Singer Lizzie Bougatsos talks about wearing masks and her mindblowing band.
Gang Gang Dance are a natural phenomena. Since their Brooklyn formation in 2001, out of previous musical encounters Cranium and Death & Dying, the trio have existed outside of the normal strictures of music, inhabiting their own little (and ever growing) world. That world seems to include everything from grime to world music to Sinead O’Connor. Their ability to present their ideas in the loosest – yet comprehensible – sense has nurtured releases which are, at times closer to freeform compositions than traditional albums, stuff as diverse as God’s Money, RAWWAR, and the visual treat of DVD Retina Riddim. Their recent album, Saint Dymphna, sees them embracing, consciously or not, a pop dynamic – in tracks like ‘House Jam’ and ‘Princes’ you can literally hear the distillation of their experimentation into bite-size pop. And in doing so, they represent the perfect antidote to the banality of much of today’s music – undeterred, unrestrained, and unashamed.
Singer Lizzie Bougatsos and keyboardist Brian DeGraw’s involvement in the NYC visual arts scene permeates their music. They are one of the few bands where the visual element is contiguous to the music, personal and not the end product of a wacky song. Live, they more than nod to the ritualistic practices of the tribal sounds they appropriate, leaving their fans entranced in the polyrhythms and improv Burundi-esque drumming. At one point during the Dingwalls gig, the band were accompanied by the indiscriminate drumming of Alexis Taylor, who was supporting them. The gig was an impressive mix of improv with a only a hint of Saint Dymphna’s structure – an awesome, full-on psyche-out, like Can in the late seventies. That good, totally.
Gang Gang Dance isn’t the safest place to be. In 2002 one of the founding members, Nathan Maddox, was tragically struck by lightning and killed, and recently their equipment was destroyed in an electrical fire at an Amsterdam venue. However, it seems that the destruction of their instruments has been almost cathartic, and they’ve recently embarked on the European leg of the tour they had to cancel. Alongside this, they will support Animal Collective at their London date and play Green Man Festival in August, while continuing to record material for the new album. I managed to catch up with a very tired but chilled Lizzie in between technical difficulties – and an ever-expanding line of interviewers – before their Dingwalls gig.
Simon Reynolds commented recently on the middle ground in the improv scene – about bands like Animal Collective and yourself, who started out in improv, now using structure, melody and pop elements – and Saint Dympha has esoteric pop elements. Where you conscious of this during recording?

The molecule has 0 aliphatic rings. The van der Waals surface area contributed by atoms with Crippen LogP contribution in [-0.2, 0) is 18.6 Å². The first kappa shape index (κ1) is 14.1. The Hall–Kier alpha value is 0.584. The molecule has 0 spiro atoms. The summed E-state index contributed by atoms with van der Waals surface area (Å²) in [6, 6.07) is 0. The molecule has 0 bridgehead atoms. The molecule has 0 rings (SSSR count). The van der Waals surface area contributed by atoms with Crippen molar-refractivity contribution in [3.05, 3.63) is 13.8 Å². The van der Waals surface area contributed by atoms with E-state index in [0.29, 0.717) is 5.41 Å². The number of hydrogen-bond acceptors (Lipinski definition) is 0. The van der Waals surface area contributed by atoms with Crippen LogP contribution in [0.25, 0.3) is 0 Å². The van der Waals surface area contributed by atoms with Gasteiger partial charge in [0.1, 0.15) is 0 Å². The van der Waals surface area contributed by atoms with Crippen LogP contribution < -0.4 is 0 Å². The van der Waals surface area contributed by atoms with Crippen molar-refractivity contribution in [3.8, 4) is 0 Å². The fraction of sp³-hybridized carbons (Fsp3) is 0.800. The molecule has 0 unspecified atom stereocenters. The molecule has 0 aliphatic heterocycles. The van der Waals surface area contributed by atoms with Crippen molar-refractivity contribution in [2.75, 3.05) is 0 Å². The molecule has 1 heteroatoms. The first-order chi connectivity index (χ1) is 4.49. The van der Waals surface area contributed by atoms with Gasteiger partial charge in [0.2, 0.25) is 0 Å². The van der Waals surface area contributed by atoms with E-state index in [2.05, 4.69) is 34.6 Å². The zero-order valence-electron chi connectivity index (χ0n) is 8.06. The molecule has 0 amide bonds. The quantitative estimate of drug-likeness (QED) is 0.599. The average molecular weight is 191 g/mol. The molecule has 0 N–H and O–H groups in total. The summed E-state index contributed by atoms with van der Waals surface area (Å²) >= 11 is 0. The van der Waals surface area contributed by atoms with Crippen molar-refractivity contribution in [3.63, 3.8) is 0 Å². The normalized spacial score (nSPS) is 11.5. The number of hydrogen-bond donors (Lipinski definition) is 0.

I think it was just a natural progression. It was natural, because at the beginning, when we started out as an improv band, that was a time and a place that was sort of reactionary with what was happening in the music scene. People were trying to really form bands and Animal Collective were just touring all over the place, playing live to three people in like Fargo, Mississippi or something… And then they would come back and we would have a practice space, and it was very much like taking anything you could to make a beat.
Using random, found objects? Like early 80s No Wave?
Yeah, we used to drum on chairs; I even had one of the members of my band bring all this percussion and he would fall asleep during practice. That was a really amazing time in NYC, because we would just practice, like one band would practice and then another would be outside listening – or Black Dice would be practicing and we would be outside listening – we’d never interrupt each other. It was just a raw thing, were everyone was just curious; they just needed to revolt against the people that wanted to make bands, who were really tying to be a band.
I think No Wave was kind of like that too because a lot of them were art school, they were trying to make sense of what it meant to make music. I think after a while, with the music that was sort of taking off, it just got really boring. For example, when we did ‘God’s Money’ – then we had to do structure, we had to write songs – we were bored with improv-ing, basically. You have to evolve and I’ve grown up listening to tonnes of pop music. In high school there was an alternative radio station called WLLR in the tri-state area, and they would play Sinead [O’Connor], Eric B & Rakim. Sometimes I take Sinead’s autobiography on tour with me – I actually learned how to sing through Sinead, she taught me how to hold notes!
Honestly, my drummer when I started Gang Gang Dance, he bought me The Dreaming in 1999, and I was really mad at him, so out of protest I would just play it when he wasn’t around. And I would never show him that I was. So I didn’t really study it, but I did love the dramatic elements to Kate Bush’s voice, and how she would create drama, almost as if she was an opera singer.